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Leal v. Diaz

United States District Court, D. Colorado

May 9, 2019

LUIS LEAL, Plaintiff,
SERGANT A. DIAZ, Correctional Officer for the CDOC, in his individual and official capacity, Defendant.



         This matter is before the Court on Plaintiff Leal's Objection to Court's Order (Docket # 69) [Docket No. 75], filed on January 17, 2019.

         Plaintiff filed this pro se lawsuit on April 18, 2017. Docket No. 1. The operative complaint asserts claims for disability discrimination and retaliation against various correctional officers at Arkansas Valley Correctional Facility. See Docket No. 12. On December 10, 2018, the magistrate judge denied plaintiff's motion to compel discovery, finding that plaintiff had failed to comply with the magistrate judge's procedures for resolving discovery disputes. Docket No. 69 at 1-2. The magistrate judge also granted the parties' requests to amend various deadlines in the case. See Id. at 3. In doing so, the magistrate judge noted it was clear that Dean Carbajal, a non-lawyer and non-party to the case, was continuing to draft “most, if not all, of Plaintiff's filings” despite the magistrate judge's previous warnings that plaintiff could not be represented by a non- attorney. Id. at 2-3. The magistrate judge cautioned that “future filings drafted and submitted by Mr. Carbajal are subject to being stricken without further notice.” Id. at 3. On January 17, 2019, plaintiff filed an objection to the magistrate judge's order arguing that Mr. Carbajal has a First Amendment right to represent plaintiff in this lawsuit and that plaintiff has an attendant right to be so represented. See Docket No. 75.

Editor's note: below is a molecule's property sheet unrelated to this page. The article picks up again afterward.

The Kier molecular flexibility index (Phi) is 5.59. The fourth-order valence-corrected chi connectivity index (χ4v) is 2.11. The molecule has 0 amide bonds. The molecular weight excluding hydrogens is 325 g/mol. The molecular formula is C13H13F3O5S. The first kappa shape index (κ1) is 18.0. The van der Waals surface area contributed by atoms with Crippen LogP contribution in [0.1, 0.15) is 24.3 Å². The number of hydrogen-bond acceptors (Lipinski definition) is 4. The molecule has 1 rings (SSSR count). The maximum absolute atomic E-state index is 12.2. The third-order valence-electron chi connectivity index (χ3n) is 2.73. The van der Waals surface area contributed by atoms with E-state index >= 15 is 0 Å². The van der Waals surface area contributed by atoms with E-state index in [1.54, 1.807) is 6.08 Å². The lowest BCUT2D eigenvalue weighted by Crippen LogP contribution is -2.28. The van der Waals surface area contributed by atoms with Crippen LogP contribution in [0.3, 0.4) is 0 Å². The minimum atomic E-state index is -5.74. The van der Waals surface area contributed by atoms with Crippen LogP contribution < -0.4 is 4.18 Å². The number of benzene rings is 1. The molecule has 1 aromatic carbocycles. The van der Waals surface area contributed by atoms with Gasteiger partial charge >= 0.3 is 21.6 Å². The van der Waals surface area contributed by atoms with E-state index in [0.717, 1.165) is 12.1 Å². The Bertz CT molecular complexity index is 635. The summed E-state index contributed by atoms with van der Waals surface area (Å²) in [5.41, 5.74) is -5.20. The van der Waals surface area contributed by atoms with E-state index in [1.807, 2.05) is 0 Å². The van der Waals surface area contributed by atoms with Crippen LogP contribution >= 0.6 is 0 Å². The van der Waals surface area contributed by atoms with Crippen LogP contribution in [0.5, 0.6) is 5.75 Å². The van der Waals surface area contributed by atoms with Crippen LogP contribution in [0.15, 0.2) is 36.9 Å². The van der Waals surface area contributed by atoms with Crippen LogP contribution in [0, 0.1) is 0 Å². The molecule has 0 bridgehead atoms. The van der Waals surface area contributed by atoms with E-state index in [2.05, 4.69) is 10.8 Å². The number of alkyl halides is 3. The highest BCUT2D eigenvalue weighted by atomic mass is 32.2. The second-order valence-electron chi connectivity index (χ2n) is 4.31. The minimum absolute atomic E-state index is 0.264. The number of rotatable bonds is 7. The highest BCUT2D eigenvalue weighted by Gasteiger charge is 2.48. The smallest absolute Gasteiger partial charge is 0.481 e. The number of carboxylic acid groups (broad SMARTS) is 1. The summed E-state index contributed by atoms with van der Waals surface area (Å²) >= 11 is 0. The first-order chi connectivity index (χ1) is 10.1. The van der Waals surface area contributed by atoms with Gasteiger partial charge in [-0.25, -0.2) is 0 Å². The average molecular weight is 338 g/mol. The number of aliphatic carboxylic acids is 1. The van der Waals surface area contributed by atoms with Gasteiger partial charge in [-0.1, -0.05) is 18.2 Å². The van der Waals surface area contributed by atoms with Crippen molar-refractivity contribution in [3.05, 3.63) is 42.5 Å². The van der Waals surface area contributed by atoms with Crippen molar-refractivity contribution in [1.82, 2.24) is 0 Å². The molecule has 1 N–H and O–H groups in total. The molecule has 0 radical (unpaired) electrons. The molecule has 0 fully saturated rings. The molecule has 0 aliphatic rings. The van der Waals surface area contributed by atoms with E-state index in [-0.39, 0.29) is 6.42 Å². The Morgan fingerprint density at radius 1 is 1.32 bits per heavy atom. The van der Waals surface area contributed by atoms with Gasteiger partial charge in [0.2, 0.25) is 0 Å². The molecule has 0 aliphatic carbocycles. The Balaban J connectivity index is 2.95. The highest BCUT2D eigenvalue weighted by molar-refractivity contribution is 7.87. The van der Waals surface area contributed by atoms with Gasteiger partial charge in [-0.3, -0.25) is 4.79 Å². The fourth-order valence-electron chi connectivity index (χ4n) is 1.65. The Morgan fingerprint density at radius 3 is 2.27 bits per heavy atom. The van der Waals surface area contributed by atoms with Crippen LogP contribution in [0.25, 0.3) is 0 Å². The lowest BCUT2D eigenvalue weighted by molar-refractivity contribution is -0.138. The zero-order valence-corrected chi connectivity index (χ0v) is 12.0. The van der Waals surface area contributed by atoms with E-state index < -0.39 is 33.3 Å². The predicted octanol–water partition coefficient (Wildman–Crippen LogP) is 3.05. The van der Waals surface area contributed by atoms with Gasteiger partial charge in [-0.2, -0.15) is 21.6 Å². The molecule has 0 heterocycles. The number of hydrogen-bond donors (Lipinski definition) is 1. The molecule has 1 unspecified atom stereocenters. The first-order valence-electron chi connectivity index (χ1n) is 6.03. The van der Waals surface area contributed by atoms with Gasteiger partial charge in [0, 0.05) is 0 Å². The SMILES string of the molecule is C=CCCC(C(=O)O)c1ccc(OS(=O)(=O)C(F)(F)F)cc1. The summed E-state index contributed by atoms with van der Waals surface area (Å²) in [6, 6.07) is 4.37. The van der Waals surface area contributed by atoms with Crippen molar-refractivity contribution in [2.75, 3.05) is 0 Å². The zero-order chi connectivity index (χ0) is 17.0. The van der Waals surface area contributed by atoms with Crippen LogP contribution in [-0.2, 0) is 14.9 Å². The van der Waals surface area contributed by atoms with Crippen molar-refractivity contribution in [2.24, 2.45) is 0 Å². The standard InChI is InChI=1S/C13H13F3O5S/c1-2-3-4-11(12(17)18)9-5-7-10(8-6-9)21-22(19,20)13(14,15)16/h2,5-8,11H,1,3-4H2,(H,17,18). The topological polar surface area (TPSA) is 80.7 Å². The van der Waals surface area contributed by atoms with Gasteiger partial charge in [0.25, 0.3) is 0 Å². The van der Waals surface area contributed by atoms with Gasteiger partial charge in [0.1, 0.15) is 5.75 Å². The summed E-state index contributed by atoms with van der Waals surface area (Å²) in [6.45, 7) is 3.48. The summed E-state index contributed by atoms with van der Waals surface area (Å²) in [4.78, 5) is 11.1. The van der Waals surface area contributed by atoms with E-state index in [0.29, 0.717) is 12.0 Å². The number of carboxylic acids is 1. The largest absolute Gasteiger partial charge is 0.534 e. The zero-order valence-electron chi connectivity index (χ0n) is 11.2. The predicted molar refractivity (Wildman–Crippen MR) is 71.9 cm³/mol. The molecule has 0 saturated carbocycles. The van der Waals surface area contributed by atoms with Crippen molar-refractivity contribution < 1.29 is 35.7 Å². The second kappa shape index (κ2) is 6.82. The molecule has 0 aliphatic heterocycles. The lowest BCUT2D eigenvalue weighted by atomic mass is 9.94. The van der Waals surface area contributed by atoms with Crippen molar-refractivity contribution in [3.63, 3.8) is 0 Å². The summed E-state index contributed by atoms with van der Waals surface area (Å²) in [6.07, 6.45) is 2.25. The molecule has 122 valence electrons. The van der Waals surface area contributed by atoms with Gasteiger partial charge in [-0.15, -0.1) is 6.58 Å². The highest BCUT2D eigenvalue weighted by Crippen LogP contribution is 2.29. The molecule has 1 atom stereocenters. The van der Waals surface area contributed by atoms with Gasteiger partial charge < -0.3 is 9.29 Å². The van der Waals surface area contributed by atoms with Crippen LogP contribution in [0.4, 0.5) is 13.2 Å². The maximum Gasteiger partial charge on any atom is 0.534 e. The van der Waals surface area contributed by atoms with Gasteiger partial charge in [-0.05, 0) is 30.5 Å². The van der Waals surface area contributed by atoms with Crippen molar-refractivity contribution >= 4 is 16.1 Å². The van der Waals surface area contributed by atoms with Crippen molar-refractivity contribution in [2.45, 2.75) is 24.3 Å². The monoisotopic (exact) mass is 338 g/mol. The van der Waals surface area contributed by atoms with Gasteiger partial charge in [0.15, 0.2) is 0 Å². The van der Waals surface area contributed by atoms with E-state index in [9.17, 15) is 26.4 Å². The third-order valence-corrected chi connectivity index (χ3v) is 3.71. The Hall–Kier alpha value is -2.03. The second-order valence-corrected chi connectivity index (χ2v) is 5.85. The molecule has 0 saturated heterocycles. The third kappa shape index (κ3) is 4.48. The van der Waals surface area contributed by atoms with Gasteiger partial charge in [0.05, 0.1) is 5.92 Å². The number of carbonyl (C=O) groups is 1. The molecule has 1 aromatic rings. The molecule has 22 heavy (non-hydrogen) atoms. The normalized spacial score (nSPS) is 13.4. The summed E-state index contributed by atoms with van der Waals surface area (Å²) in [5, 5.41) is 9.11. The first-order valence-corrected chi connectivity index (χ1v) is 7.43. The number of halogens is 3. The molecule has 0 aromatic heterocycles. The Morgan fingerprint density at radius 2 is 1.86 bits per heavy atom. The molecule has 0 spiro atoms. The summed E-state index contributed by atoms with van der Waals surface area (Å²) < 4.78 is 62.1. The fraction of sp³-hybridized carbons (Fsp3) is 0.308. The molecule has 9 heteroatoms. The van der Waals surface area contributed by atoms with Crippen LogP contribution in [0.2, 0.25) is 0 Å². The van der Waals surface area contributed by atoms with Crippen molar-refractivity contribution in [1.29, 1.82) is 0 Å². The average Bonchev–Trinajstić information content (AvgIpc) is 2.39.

Because plaintiff's objection pertains to a non-dispositive discovery matter, the Court will “modify or set aside any part of the order that is clearly erroneous or is contrary to law.” Fed.R.Civ.P. 72(a); Hutchinson v. Pfeil, 105 F.3d 562, 566 (10th Cir. 1997). The clearly erroneous standard “requires that the reviewing court affirm unless it ‘on the entire evidence is left with the definite and firm conviction that a mistake has been committed.'” Ocelot Oil Corp. v. Sparrow Industries, 847 F.2d 1458, 1464 (10th Cir. 1988) (quoting United States v. United States Gypsum Co., 333 U.S. 364, 395 (1948)). The Court construes plaintiff's objection liberally because he is not represented by an attorney. See Hall v. Bellmon, 935 F.2d 1106, 1110 (10th Cir. 1991).

         Plaintiff's objection is meritless for three reasons. First, it is untimely. Under Fed.R.Civ.P. 72(a), a party has fourteen days after being served with a copy of a magistrate judge's non-dispositive order to serve and file objections. Because the magistrate judge entered his order on December 10, 2018, plaintiff's objection was due long before its actual filing date of January 17, 2019. Even if the Court were to construe plaintiff's motion for an extension of time, Docket No. 71, as applying to the magistrate judge's order denying plaintiff's motion to compel, plaintiff's objection would still be untimely. See Docket No. 72 (granting motion for an extension of time and allowing plaintiff until January 14, 2019 to file an objection).[1]